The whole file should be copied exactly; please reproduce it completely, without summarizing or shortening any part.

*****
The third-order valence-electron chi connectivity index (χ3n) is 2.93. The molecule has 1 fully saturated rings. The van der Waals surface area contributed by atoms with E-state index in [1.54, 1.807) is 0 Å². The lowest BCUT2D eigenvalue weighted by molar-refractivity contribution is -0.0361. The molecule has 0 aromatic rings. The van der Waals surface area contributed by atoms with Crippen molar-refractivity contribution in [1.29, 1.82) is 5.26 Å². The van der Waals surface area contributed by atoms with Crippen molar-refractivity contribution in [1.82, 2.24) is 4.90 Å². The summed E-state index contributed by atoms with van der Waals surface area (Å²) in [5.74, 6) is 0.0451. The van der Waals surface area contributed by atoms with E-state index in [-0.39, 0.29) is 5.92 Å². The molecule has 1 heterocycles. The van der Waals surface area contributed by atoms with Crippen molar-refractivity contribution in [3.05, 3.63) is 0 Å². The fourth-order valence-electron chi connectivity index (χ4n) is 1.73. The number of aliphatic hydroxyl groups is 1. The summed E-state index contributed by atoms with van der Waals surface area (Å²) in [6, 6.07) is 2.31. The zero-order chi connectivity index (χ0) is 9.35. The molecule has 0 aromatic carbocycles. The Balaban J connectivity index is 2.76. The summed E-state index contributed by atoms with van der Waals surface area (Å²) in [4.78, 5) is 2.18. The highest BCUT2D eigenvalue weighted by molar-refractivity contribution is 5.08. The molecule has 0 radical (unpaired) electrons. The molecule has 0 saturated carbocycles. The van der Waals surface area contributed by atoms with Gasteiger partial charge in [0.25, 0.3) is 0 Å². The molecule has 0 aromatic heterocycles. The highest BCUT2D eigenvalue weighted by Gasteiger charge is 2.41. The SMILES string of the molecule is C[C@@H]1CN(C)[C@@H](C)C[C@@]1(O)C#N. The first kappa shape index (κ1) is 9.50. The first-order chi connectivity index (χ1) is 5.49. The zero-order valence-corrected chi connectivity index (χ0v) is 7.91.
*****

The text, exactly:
The third-order valence-electron chi connectivity index (χ3n) is 2.93. The molecule has 1 fully saturated rings. The van der Waals surface area contributed by atoms with E-state index in [1.54, 1.807) is 0 Å². The lowest BCUT2D eigenvalue weighted by molar-refractivity contribution is -0.0361. The molecule has 0 aromatic rings. The van der Waals surface area contributed by atoms with Crippen molar-refractivity contribution in [1.29, 1.82) is 5.26 Å². The van der Waals surface area contributed by atoms with Crippen molar-refractivity contribution in [1.82, 2.24) is 4.90 Å². The summed E-state index contributed by atoms with van der Waals surface area (Å²) in [5.74, 6) is 0.0451. The van der Waals surface area contributed by atoms with E-state index in [-0.39, 0.29) is 5.92 Å². The molecule has 1 heterocycles. The van der Waals surface area contributed by atoms with Crippen molar-refractivity contribution in [3.05, 3.63) is 0 Å². The fourth-order valence-electron chi connectivity index (χ4n) is 1.73. The number of aliphatic hydroxyl groups is 1. The summed E-state index contributed by atoms with van der Waals surface area (Å²) in [6, 6.07) is 2.31. The zero-order chi connectivity index (χ0) is 9.35. The molecule has 0 aromatic carbocycles. The Balaban J connectivity index is 2.76. The summed E-state index contributed by atoms with van der Waals surface area (Å²) in [4.78, 5) is 2.18. The highest BCUT2D eigenvalue weighted by molar-refractivity contribution is 5.08. The molecule has 0 radical (unpaired) electrons. The molecule has 0 saturated carbocycles. The van der Waals surface area contributed by atoms with Gasteiger partial charge in [0.25, 0.3) is 0 Å². The molecule has 0 aromatic heterocycles. The highest BCUT2D eigenvalue weighted by Gasteiger charge is 2.41. The SMILES string of the molecule is C[C@@H]1CN(C)[C@@H](C)C[C@@]1(O)C#N. The first kappa shape index (κ1) is 9.50. The first-order chi connectivity index (χ1) is 5.49. The zero-order valence-corrected chi connectivity index (χ0v) is 7.91.